Labour Party vows to begin nationalising water within 100 days of winning election
The Labour Party will begin nationalising water and energy companies within 100 days of taking office, shadow chancellor John McDonnell has said.
Mr McDonnell laid out the plans in a speech in London today (9 December) as he announced what would be in Labour's first budget, which would be held within 100 days of the election.
The party has said that it will also nationalise the big six energy firms, National Grid, Royal Mail, railways and the broadband arm of BT. Details of the plans are outlined in its manifesto entitled ‘It’s time for real change’.
The general election campaign is in its final week with voters going to the polls on Thursday (12 December).
Mr McDonnell said: "In our first hundred days we will start the process of bringing water and energy into public ownership.
"We'll set up boards to run them made up of you, the customer, and you, the worker, as well as representatives from local councils, metro mayors and others.
"We'll make sure decisions are taken locally by those who understand the services - those who use them and deliver them. Meetings will be public and streamed online with new transparency regulations set higher than ever before.
"So you can see if your road is being dug up, why, and for how long. And we'll create new People's Assemblies to hold these boards to account and give everyone the option of participating in how their utilities are run."
Water UK Chief Executive Michael Roberts said: “Labour’s priority for nationalisation flies in the face of all the evidence against it. The Institute for Fiscal Studies said last week that nationalisation would cost many tens of billions of pounds, risk creating disruption and upheaval, and would make it harder for the country to meet decarbonisation goals. Added to that, a ComRes poll earlier this year showed that only a third of the public were confident in the ability of a combination of local councils and trade unions to run the water industry, which is Labour’s plan. And then there’s the impact on pensions – including hitting more than 4 million public sector workers. When you consider all of the evidence, the nationalisation of the water industry in England would be bad for customers, bad for the environment and bad for the economy.”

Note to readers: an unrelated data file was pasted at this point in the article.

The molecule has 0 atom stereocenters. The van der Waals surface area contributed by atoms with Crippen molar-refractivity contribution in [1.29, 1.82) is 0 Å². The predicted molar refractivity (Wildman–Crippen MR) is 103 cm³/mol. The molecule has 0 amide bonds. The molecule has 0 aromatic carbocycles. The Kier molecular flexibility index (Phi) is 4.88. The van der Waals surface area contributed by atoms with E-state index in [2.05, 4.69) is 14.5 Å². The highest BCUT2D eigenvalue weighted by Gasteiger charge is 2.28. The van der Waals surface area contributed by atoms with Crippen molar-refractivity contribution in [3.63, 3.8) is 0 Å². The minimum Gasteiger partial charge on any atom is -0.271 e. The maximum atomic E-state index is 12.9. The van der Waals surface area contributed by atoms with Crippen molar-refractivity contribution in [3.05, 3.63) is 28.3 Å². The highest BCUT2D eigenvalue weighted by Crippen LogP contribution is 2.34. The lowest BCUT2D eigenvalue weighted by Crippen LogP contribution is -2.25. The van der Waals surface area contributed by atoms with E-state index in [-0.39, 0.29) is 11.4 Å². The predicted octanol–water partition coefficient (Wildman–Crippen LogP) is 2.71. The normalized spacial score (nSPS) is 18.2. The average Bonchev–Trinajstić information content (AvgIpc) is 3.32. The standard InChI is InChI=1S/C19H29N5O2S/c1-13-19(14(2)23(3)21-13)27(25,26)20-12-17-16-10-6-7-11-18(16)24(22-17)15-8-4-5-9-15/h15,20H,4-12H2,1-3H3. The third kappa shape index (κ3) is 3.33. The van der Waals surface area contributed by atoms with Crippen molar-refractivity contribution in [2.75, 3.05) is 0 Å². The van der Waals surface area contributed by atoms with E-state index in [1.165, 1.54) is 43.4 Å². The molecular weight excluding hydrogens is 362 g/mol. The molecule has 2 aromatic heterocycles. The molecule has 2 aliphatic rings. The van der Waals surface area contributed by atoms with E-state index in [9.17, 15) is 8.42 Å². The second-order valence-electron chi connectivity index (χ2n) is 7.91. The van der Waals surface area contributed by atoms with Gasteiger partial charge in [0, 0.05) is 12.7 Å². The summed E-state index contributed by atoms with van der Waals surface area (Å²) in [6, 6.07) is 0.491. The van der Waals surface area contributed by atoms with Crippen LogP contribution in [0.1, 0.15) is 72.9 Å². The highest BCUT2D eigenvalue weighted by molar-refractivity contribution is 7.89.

- Yorkshire Water awards £51.4m technical services contracts Yorkshire Water has awarded technical services contracts with a combined value of £51.4m to six partners - ACIEM, Atkins,... Read More >
- Scottish Water installs solar at Inverness water treatment works Scottish Water has completed a £450k project to install 1,300 solar panels at its water treatment works which serves... Read More >
- Water Industry Awards entry deadline approaching The deadline for entries into this year's Water Industry Awards, the annual event which celebrates and rewards outstanding... Read More >
- Asset resilience will be one of the beneficiaries of PR19 Richard Broome, Managing Director at LSBUD talks about why Ofwat's PR19 could prove to be such a positive influence on... Read More >
- Reaching net carbon zero In summer 2019, the water industry committed to reach net carbon zero by 2030. This is a very ambitious aim and... Read More >
- Meeting AMP7 leakage targets Damian Crawford, head of smart networks & leakage at Stantec, discusses how becoming data-rich and knowledge-smart can... Read More >
- Rewarding excellence WWT content director Alec Peachey looks ahead to next year's Water Industry Awards. Read More >
- Delivering a smart network Tom Mills, senior director UK&I at Sensus, examines what a smart water network really means - and how to get there. Read More >